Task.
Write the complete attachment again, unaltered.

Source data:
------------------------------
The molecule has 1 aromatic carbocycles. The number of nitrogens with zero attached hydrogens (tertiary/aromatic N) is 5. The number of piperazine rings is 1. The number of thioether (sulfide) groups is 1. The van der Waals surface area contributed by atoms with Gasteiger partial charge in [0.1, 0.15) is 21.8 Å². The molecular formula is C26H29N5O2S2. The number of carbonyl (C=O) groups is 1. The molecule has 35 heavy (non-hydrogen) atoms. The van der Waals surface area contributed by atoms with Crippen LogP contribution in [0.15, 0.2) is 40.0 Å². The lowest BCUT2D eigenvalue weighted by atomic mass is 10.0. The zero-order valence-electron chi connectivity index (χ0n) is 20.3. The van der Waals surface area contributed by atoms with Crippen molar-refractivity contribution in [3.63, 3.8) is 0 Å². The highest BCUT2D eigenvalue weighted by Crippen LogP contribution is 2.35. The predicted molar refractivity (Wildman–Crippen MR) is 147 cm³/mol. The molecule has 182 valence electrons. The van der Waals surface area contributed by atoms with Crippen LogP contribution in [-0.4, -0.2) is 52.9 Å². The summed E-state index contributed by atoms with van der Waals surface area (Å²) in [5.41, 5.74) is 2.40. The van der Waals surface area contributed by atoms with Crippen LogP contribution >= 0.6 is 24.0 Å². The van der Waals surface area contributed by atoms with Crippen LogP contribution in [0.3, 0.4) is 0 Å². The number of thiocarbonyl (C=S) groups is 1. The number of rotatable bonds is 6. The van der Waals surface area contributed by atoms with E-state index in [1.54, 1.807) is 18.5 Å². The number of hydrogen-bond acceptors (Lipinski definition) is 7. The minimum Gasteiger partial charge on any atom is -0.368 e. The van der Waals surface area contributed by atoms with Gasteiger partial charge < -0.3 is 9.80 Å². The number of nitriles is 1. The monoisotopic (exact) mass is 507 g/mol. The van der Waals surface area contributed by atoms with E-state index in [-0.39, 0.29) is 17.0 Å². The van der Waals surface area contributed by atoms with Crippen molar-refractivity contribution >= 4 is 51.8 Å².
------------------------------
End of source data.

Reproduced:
The molecule has 1 aromatic carbocycles. The number of nitrogens with zero attached hydrogens (tertiary/aromatic N) is 5. The number of piperazine rings is 1. The number of thioether (sulfide) groups is 1. The van der Waals surface area contributed by atoms with Gasteiger partial charge in [0.1, 0.15) is 21.8 Å². The molecular formula is C26H29N5O2S2. The number of carbonyl (C=O) groups is 1. The molecule has 35 heavy (non-hydrogen) atoms. The van der Waals surface area contributed by atoms with Crippen LogP contribution in [0.15, 0.2) is 40.0 Å². The lowest BCUT2D eigenvalue weighted by atomic mass is 10.0. The zero-order valence-electron chi connectivity index (χ0n) is 20.3. The van der Waals surface area contributed by atoms with Crippen molar-refractivity contribution in [3.63, 3.8) is 0 Å². The highest BCUT2D eigenvalue weighted by Crippen LogP contribution is 2.35. The predicted molar refractivity (Wildman–Crippen MR) is 147 cm³/mol. The molecule has 182 valence electrons. The van der Waals surface area contributed by atoms with Crippen LogP contribution in [-0.4, -0.2) is 52.9 Å². The summed E-state index contributed by atoms with van der Waals surface area (Å²) in [5.41, 5.74) is 2.40. The van der Waals surface area contributed by atoms with Crippen LogP contribution >= 0.6 is 24.0 Å². The van der Waals surface area contributed by atoms with Crippen LogP contribution in [0.3, 0.4) is 0 Å². The number of thiocarbonyl (C=S) groups is 1. The number of rotatable bonds is 6. The van der Waals surface area contributed by atoms with E-state index in [1.54, 1.807) is 18.5 Å². The number of hydrogen-bond acceptors (Lipinski definition) is 7. The minimum Gasteiger partial charge on any atom is -0.368 e. The van der Waals surface area contributed by atoms with Gasteiger partial charge < -0.3 is 9.80 Å². The number of nitriles is 1. The monoisotopic (exact) mass is 507 g/mol. The van der Waals surface area contributed by atoms with E-state index in [-0.39, 0.29) is 17.0 Å². The van der Waals surface area contributed by atoms with Crippen molar-refractivity contribution >= 4 is 51.8 Å².